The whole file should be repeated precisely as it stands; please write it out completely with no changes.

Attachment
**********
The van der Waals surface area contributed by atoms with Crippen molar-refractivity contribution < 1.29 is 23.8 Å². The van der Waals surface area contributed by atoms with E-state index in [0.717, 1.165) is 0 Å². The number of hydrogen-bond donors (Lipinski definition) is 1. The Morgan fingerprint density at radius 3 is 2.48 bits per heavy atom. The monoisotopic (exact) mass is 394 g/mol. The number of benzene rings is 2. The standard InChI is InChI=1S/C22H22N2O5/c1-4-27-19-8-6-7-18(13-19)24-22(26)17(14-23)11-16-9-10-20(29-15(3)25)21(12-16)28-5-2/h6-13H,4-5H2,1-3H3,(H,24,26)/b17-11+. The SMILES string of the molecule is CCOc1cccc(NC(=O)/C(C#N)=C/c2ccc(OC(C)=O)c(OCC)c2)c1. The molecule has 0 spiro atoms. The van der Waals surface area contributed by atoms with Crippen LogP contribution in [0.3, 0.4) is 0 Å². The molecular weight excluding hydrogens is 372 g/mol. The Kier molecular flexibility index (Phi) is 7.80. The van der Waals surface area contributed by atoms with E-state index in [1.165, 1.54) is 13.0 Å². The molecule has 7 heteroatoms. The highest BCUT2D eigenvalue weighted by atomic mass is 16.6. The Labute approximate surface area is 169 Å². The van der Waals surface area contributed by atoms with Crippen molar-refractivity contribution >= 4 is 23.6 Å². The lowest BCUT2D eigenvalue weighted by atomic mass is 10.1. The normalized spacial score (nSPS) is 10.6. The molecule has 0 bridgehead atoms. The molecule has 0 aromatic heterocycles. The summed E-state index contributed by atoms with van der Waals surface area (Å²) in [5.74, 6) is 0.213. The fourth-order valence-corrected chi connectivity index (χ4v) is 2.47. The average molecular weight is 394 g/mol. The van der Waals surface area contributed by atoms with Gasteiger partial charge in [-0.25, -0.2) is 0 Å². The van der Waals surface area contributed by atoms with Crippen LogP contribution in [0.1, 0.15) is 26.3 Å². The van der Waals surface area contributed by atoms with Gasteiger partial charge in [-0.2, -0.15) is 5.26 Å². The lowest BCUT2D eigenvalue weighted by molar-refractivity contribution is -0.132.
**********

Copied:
The van der Waals surface area contributed by atoms with Crippen molar-refractivity contribution < 1.29 is 23.8 Å². The van der Waals surface area contributed by atoms with E-state index in [0.717, 1.165) is 0 Å². The number of hydrogen-bond donors (Lipinski definition) is 1. The Morgan fingerprint density at radius 3 is 2.48 bits per heavy atom. The monoisotopic (exact) mass is 394 g/mol. The number of benzene rings is 2. The standard InChI is InChI=1S/C22H22N2O5/c1-4-27-19-8-6-7-18(13-19)24-22(26)17(14-23)11-16-9-10-20(29-15(3)25)21(12-16)28-5-2/h6-13H,4-5H2,1-3H3,(H,24,26)/b17-11+. The SMILES string of the molecule is CCOc1cccc(NC(=O)/C(C#N)=C/c2ccc(OC(C)=O)c(OCC)c2)c1. The molecule has 0 spiro atoms. The van der Waals surface area contributed by atoms with Crippen LogP contribution in [0.3, 0.4) is 0 Å². The molecular weight excluding hydrogens is 372 g/mol. The Kier molecular flexibility index (Phi) is 7.80. The van der Waals surface area contributed by atoms with E-state index in [1.165, 1.54) is 13.0 Å². The molecule has 7 heteroatoms. The highest BCUT2D eigenvalue weighted by atomic mass is 16.6. The Labute approximate surface area is 169 Å². The van der Waals surface area contributed by atoms with Crippen molar-refractivity contribution >= 4 is 23.6 Å². The lowest BCUT2D eigenvalue weighted by atomic mass is 10.1. The normalized spacial score (nSPS) is 10.6. The molecule has 0 bridgehead atoms. The molecule has 0 aromatic heterocycles. The summed E-state index contributed by atoms with van der Waals surface area (Å²) in [5.74, 6) is 0.213. The fourth-order valence-corrected chi connectivity index (χ4v) is 2.47. The average molecular weight is 394 g/mol. The van der Waals surface area contributed by atoms with Gasteiger partial charge in [-0.25, -0.2) is 0 Å². The van der Waals surface area contributed by atoms with Crippen LogP contribution in [0.1, 0.15) is 26.3 Å². The van der Waals surface area contributed by atoms with Gasteiger partial charge in [-0.2, -0.15) is 5.26 Å². The lowest BCUT2D eigenvalue weighted by molar-refractivity contribution is -0.132.